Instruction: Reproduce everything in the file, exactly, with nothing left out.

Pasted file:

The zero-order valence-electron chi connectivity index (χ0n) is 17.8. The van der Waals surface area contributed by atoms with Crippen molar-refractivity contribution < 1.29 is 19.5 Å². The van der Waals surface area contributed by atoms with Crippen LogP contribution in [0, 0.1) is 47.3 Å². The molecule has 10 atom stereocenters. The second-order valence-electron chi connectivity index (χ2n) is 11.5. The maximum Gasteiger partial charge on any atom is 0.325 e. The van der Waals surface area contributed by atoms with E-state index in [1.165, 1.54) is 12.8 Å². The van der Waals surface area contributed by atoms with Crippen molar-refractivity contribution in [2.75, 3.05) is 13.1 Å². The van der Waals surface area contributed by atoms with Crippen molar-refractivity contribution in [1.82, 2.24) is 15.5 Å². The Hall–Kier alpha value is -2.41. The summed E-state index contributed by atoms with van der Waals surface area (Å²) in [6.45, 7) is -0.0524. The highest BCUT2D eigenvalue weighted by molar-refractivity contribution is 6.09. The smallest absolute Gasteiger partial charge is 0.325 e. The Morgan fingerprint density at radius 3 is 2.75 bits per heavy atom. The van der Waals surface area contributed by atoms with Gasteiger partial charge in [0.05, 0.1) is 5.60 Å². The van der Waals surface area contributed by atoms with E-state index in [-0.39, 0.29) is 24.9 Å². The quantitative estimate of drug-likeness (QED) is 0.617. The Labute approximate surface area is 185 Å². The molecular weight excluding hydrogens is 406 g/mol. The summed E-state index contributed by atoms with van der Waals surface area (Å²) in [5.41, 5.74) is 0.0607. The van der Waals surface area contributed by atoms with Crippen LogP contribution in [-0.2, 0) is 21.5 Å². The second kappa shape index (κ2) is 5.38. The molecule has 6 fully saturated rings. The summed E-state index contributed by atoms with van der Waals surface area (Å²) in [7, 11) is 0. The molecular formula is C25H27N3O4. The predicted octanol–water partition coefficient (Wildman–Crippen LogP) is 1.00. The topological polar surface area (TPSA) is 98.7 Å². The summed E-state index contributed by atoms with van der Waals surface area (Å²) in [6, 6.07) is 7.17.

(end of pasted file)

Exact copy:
The zero-order valence-electron chi connectivity index (χ0n) is 17.8. The van der Waals surface area contributed by atoms with Crippen molar-refractivity contribution < 1.29 is 19.5 Å². The van der Waals surface area contributed by atoms with Crippen LogP contribution in [0, 0.1) is 47.3 Å². The molecule has 10 atom stereocenters. The second-order valence-electron chi connectivity index (χ2n) is 11.5. The maximum Gasteiger partial charge on any atom is 0.325 e. The van der Waals surface area contributed by atoms with E-state index in [1.165, 1.54) is 12.8 Å². The van der Waals surface area contributed by atoms with Crippen molar-refractivity contribution in [2.75, 3.05) is 13.1 Å². The van der Waals surface area contributed by atoms with Crippen molar-refractivity contribution in [1.82, 2.24) is 15.5 Å². The Hall–Kier alpha value is -2.41. The summed E-state index contributed by atoms with van der Waals surface area (Å²) in [6.45, 7) is -0.0524. The highest BCUT2D eigenvalue weighted by molar-refractivity contribution is 6.09. The smallest absolute Gasteiger partial charge is 0.325 e. The Morgan fingerprint density at radius 3 is 2.75 bits per heavy atom. The van der Waals surface area contributed by atoms with Gasteiger partial charge in [0.05, 0.1) is 5.60 Å². The van der Waals surface area contributed by atoms with E-state index in [-0.39, 0.29) is 24.9 Å². The quantitative estimate of drug-likeness (QED) is 0.617. The Labute approximate surface area is 185 Å². The molecular weight excluding hydrogens is 406 g/mol. The summed E-state index contributed by atoms with van der Waals surface area (Å²) in [5.41, 5.74) is 0.0607. The van der Waals surface area contributed by atoms with Crippen LogP contribution in [-0.2, 0) is 21.5 Å². The second kappa shape index (κ2) is 5.38. The molecule has 6 fully saturated rings. The summed E-state index contributed by atoms with van der Waals surface area (Å²) in [7, 11) is 0. The molecular formula is C25H27N3O4. The predicted octanol–water partition coefficient (Wildman–Crippen LogP) is 1.00. The topological polar surface area (TPSA) is 98.7 Å². The summed E-state index contributed by atoms with van der Waals surface area (Å²) in [6, 6.07) is 7.17.